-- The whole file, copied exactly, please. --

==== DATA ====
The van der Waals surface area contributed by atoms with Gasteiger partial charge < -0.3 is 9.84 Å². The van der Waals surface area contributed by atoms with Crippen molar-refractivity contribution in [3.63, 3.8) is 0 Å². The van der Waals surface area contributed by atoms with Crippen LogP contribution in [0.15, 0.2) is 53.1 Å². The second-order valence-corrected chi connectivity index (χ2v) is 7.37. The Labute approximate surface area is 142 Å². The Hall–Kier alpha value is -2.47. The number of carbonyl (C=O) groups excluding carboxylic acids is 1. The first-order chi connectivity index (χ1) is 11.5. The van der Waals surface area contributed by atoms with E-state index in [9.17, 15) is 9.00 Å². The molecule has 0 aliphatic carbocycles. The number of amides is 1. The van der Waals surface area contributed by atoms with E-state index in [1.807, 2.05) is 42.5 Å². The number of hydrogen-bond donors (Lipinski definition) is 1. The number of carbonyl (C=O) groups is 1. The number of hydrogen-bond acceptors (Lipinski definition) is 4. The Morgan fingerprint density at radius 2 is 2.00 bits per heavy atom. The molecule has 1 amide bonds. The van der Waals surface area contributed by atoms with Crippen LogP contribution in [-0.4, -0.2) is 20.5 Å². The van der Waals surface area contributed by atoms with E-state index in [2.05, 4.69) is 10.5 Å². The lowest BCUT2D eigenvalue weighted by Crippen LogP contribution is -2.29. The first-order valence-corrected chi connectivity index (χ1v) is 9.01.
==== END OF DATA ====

The van der Waals surface area contributed by atoms with Gasteiger partial charge < -0.3 is 9.84 Å². The van der Waals surface area contributed by atoms with Crippen molar-refractivity contribution in [3.63, 3.8) is 0 Å². The van der Waals surface area contributed by atoms with Crippen LogP contribution in [0.15, 0.2) is 53.1 Å². The second-order valence-corrected chi connectivity index (χ2v) is 7.37. The Labute approximate surface area is 142 Å². The Hall–Kier alpha value is -2.47. The number of carbonyl (C=O) groups excluding carboxylic acids is 1. The first-order chi connectivity index (χ1) is 11.5. The van der Waals surface area contributed by atoms with E-state index in [9.17, 15) is 9.00 Å². The molecule has 0 aliphatic carbocycles. The number of amides is 1. The van der Waals surface area contributed by atoms with E-state index in [1.807, 2.05) is 42.5 Å². The number of hydrogen-bond donors (Lipinski definition) is 1. The number of carbonyl (C=O) groups is 1. The number of hydrogen-bond acceptors (Lipinski definition) is 4. The Morgan fingerprint density at radius 2 is 2.00 bits per heavy atom. The molecule has 1 amide bonds. The van der Waals surface area contributed by atoms with Crippen LogP contribution in [-0.4, -0.2) is 20.5 Å². The van der Waals surface area contributed by atoms with E-state index in [2.05, 4.69) is 10.5 Å². The lowest BCUT2D eigenvalue weighted by Crippen LogP contribution is -2.29. The first-order valence-corrected chi connectivity index (χ1v) is 9.01.